What a Team!
~Monday, August 22, 2022~
Day 63 of Alaska Trip
Who loves dogs? Well, we do (obviously) and do we have quite the story from today………..(grab a cup of coffee and get ready for a lengthy post).
Most of you know what The Iditarod is, right? For those that don’t, it is an annual 938-mile sled dog race in Alaska, held in March. It travels from Anchorage to Nome, even in blizzards causing whiteout conditions, and gale force winds that can drive temperatures down to a windchill of -100 below zero. Human drivers in this case are called “mushers' ' and drive a team of 12 to 14 dogs. But these are not just any dogs. Their strength and stamina is like a well-conditioned athlete. In Alaska, they are rock stars or celebrities to fans of the sport. But there is another group that are the rockstars of Denali……the Denali Sled Dog Team. These are not racing dogs, but along with park rangers, are protectors of the Denali wilderness where the intent is to keep the area intact-a natural ecosystem without the high impact of modern machinery. Yes, there are modern means to get from point A to point B, but the rangers of Denali have decided that carrying on this legacy of dog sledding is too important to become a distant memory. They harness the spirit of sled dogs to forge lasting bonds between people and wild places. We had no idea prior to coming to Denali that we would have the opportunity to meet these canine celebrities.
With our campground in close proximity to everything, you can hop on a free shuttle for the 3-1/2 mile ride to the kennels, or you can walk a trail from the campground or bike the road. We opted for the hilly bike ride to the top. Had we known we’d be riding on a 10% grade road much of the way, we would have likely taken the shuttle. It was a tough one with a few occasional stops on the way up. But there’s something about riding the roads vs. driving them that is more satisfying, not just for the cardio benefit, but also for the scenery; nice to be able to pause and glance as much or as little as we wanted. We made it just in time for the introduction.
From the moment we arrived, we could hear the excitement of the dogs. They must have known it was showtime and were ready to show an audience just what they do. It only takes one dog to trigger all the other dogs'
eagerness whether it be for playtime, mealtime, or sled time. They can be in a deep sleep on top of their “house”, and jump up ready and alert in about a second.
We were all gathered at an outdoor demonstration area next to the kennels where we were told the history of dog sledding and what these 30 dogs do for the park today. All of the dogs are bred at the facility, carefully paired to carry on certain blood lines. Some of the dames will have somewhere up to 3 litters of pups in their lifetime with most born in the Spring. They will watch and learn from the older dogs, usually running alongside the sled but not pulling until they are 3 years old. During the summer months, the adult dogs are practicing with a sled on wheels, which was demonstrated for us today (see video). Believe me, that’s all they want to do is pull that sled so they must be eager when the intense training comes back around in the Fall. The position of the team is based on the skill, disposition, size/strength and motivation of the dog. Sometimes there will only be 1 lead dog, but mostly 2 and has the skills of remembering where the trail is and leads all the other dogs. I guess you could say he/she is the smartest “quarterback” of the pack. Next come the swing dogs which are the best at turning the whole group. The team dogs (where you can have more than 2) are inserted into the middle. They are solidly skilled but not the strongest nor the smartest in the bunch. The dogs closest to the sled are called wheel dogs and are the strongest of the group. They’re the ones that really get the sled going.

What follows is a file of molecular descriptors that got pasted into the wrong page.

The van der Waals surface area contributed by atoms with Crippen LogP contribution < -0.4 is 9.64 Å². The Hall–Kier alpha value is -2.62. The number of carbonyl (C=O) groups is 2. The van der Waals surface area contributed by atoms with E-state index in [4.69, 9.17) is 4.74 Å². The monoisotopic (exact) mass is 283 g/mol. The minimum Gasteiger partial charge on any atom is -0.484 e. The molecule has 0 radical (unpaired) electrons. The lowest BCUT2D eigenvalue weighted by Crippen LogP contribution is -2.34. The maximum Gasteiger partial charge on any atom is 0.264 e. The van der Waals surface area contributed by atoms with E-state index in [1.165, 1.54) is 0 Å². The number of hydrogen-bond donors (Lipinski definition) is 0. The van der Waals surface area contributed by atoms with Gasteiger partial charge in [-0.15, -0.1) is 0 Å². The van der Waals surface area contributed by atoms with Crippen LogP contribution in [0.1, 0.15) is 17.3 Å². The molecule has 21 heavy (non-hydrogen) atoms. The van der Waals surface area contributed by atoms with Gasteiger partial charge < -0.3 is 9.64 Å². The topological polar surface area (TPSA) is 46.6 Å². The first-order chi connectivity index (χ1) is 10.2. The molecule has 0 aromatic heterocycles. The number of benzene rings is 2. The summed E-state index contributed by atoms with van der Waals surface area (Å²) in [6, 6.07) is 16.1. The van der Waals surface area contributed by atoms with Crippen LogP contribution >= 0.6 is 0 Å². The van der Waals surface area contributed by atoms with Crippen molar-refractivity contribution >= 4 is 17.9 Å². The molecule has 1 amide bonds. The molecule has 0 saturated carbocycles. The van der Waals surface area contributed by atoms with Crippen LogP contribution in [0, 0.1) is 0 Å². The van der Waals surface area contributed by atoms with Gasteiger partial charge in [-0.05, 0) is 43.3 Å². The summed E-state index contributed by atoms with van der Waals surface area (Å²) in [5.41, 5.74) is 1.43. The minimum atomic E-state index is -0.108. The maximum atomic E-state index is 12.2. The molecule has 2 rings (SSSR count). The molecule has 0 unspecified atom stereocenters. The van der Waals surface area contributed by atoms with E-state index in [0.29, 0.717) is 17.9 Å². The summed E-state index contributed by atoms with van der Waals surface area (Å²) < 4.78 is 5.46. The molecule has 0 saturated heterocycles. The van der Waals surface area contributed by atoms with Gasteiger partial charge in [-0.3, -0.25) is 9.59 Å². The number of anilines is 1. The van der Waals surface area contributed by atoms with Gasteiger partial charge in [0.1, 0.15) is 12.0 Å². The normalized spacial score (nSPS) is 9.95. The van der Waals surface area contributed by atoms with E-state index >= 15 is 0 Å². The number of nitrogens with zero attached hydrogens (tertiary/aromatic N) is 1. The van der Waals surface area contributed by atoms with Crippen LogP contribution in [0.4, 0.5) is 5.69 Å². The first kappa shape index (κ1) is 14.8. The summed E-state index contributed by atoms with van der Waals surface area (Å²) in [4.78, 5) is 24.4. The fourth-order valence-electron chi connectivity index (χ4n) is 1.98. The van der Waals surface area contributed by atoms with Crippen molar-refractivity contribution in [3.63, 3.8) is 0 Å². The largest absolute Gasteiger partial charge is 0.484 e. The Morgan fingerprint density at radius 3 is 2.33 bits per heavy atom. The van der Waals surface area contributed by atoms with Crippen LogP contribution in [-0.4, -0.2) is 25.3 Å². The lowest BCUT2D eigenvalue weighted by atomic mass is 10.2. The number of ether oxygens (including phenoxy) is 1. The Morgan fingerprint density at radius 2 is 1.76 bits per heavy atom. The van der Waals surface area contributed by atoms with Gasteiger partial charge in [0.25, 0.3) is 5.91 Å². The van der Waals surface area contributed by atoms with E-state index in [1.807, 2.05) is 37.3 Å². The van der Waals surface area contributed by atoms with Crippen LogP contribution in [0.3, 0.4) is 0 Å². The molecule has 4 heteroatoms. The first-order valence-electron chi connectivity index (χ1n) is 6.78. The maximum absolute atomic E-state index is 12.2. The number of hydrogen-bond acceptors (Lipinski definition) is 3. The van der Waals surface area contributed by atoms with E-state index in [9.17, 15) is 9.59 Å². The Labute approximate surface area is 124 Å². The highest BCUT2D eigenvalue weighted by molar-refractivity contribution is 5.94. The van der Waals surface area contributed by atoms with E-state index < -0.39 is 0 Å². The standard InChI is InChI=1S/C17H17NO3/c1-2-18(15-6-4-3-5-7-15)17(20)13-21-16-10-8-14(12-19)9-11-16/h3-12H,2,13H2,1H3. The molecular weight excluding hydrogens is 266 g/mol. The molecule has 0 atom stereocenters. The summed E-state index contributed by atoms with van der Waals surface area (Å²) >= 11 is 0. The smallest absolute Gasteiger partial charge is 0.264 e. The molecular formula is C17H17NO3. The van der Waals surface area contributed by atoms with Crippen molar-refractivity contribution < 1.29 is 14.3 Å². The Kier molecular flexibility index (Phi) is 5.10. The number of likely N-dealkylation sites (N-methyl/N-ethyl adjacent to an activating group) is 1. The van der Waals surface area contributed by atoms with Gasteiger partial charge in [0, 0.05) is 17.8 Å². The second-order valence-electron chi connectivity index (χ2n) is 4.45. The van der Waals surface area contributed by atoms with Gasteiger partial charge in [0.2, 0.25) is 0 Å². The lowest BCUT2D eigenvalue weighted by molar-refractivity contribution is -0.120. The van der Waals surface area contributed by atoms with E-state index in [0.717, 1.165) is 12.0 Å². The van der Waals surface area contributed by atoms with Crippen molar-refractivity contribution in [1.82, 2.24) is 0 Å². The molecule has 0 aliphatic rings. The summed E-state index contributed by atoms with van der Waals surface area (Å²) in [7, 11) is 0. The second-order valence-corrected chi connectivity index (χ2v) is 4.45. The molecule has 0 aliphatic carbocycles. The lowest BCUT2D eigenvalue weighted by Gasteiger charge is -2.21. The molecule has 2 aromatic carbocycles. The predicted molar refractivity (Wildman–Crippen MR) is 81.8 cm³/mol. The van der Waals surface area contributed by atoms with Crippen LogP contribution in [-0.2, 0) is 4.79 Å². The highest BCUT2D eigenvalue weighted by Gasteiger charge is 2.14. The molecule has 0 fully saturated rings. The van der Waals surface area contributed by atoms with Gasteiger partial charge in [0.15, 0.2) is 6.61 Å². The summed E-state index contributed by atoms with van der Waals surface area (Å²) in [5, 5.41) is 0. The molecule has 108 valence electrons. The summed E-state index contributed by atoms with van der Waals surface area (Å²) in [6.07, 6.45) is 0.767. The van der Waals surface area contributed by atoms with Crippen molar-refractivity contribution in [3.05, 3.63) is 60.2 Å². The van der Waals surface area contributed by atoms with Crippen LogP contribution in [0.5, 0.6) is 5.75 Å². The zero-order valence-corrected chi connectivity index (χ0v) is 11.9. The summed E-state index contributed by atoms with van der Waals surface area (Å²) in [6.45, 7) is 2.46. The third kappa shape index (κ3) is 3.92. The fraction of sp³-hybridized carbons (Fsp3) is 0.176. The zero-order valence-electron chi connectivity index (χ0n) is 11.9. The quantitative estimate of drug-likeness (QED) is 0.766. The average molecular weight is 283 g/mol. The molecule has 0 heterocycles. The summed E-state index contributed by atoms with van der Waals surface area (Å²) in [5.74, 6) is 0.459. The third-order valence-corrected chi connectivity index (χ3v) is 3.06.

Their job during the winter months, even with the park closed, is a busy one as they endure brutal temperatures and weather conditions getting rangers deep into the park to collect data for scientists, to haul equipment and supplies, and assist in the patrol of the park. With their thick, fluffy coat, they’re able to withstand -40 degree temperatures or even colder. They actually prefer curling up and laying in the snow as it forms a layer of insulation, warming their bodies. Their blood system is actually quite fascinating. Sled dogs, like wolves and some other animals, have countercurrent circulation in their legs. The arteries and veins are intertwined, so the warm blood traveling away from the heart loses heat to the cooler blood returning from the paw. This allows the dog’s core to stay warm while the paws can be close to freezing. Known as the strongest draft animal on earth, their large feet distribute their weight evenly as it runs through the snow. The ability to break trail and run in deep snow, sometimes up to 60 miles a day, is a must in Alaska. When it’s rest time, the rangers and dogs seek shelter either from dangerous conditions or as havens for the night in small cabins spread out about every 15 miles on their winter route. The dogs know the landscape well and can provide invaluable wisdom that machines cannot. Together, they work as a team, carrying on the legacy of sledding in Denali. It’s about work, compassion and passion for what they do. And you can tell these dogs mean everything to their trainers. What a relationship they must have. And today was our lucky day to hear what that’s all about.